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Pets do more than it may appear for their owners: they teach us a lot about unconditional love, responsibility, death and, of course, pooper scoopers. But aside from that they probably keep a child from developing allergies rather than causing it.

This is not yet a scientific certainty, but the idea that pets might provide an immune benefit stems from a controversial theory born in 1989 called the hygiene hypothesis. It postulates that the sharp rise in allergic diseases this century can be explained, at least in part, by our higher cleanliness standards. Bacteria and other parasites are thought to “prime” our immune systems to fight the important fights—dangerous infections—while smartly ignoring the frivolous ones.

Matthew Perzanowski, an environmental health scientist at Columbia University’s Mailman School of Public Health claims that pet ownership appears to be associated with a decreased risk of developing allergies in many cases. In countries with many cats a pet cat appears to provide a protective effect. But in countries with few cats it increases the risk for allergic sensitization. But it is hard to distinguish between the direct effect of owning a dog and the lifestyle choices that accompany it, such as going outside more, being more physically active, and absorbing more sun and vitamin D. The scientists say that it may not be the dog per se that’s having an effect.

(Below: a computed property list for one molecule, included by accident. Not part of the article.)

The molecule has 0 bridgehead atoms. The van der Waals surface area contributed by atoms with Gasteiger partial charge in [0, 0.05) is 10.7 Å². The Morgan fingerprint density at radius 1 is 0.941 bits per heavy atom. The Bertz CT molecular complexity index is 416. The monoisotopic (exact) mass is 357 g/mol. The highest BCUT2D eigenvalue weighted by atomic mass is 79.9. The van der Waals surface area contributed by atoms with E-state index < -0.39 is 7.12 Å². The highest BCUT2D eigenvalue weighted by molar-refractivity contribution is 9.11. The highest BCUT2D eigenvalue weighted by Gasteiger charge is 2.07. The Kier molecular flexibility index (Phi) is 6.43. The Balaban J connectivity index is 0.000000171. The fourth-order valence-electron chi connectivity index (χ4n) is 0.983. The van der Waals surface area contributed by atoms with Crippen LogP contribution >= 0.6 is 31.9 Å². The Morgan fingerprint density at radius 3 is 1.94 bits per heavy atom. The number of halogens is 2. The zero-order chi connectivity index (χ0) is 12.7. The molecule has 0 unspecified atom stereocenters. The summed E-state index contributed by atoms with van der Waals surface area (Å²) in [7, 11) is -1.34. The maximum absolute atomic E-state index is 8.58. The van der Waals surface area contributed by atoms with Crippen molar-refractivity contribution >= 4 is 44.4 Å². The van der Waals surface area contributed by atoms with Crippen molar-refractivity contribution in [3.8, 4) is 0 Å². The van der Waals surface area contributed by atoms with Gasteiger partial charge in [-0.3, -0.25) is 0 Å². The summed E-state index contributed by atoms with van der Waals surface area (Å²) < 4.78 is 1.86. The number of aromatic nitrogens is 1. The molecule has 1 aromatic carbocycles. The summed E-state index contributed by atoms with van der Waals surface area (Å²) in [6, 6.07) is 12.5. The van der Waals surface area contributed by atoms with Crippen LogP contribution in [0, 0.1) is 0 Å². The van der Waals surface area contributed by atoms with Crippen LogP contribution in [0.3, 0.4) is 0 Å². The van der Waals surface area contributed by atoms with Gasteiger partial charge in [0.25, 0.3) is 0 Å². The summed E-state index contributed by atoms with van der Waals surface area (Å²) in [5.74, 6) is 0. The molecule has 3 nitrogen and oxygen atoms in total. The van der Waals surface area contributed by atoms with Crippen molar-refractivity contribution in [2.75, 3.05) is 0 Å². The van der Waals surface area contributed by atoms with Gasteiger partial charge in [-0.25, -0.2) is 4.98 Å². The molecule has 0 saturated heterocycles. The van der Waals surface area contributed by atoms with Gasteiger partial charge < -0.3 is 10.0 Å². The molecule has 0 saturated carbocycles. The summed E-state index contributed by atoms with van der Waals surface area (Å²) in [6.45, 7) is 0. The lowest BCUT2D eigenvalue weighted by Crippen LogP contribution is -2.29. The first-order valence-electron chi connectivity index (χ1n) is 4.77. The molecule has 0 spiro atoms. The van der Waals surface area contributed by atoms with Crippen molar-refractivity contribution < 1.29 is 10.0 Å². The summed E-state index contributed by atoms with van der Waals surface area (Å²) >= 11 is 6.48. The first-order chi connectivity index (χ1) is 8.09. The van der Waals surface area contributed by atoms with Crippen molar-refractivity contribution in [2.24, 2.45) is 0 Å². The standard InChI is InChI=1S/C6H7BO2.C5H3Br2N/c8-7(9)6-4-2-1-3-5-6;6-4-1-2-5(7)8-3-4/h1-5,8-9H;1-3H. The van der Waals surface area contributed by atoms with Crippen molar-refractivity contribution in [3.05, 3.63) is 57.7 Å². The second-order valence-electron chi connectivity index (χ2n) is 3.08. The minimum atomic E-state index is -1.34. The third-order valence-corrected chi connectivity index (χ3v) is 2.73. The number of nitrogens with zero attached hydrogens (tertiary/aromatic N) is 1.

But there is some molecular evidence. It is known that dogs have endotoxins in their fur and when cells from children who have grown up in homes with higher endotoxin levels are directly exposed to allergens in the laboratory, they release fewer cytokines, chemicals associated with allergic responses. So there is nothing that is for sure aside from the fact that pets bring a good mood into the house. And that probably they help kids not catch some diseases and allergies. That remains an open topic.

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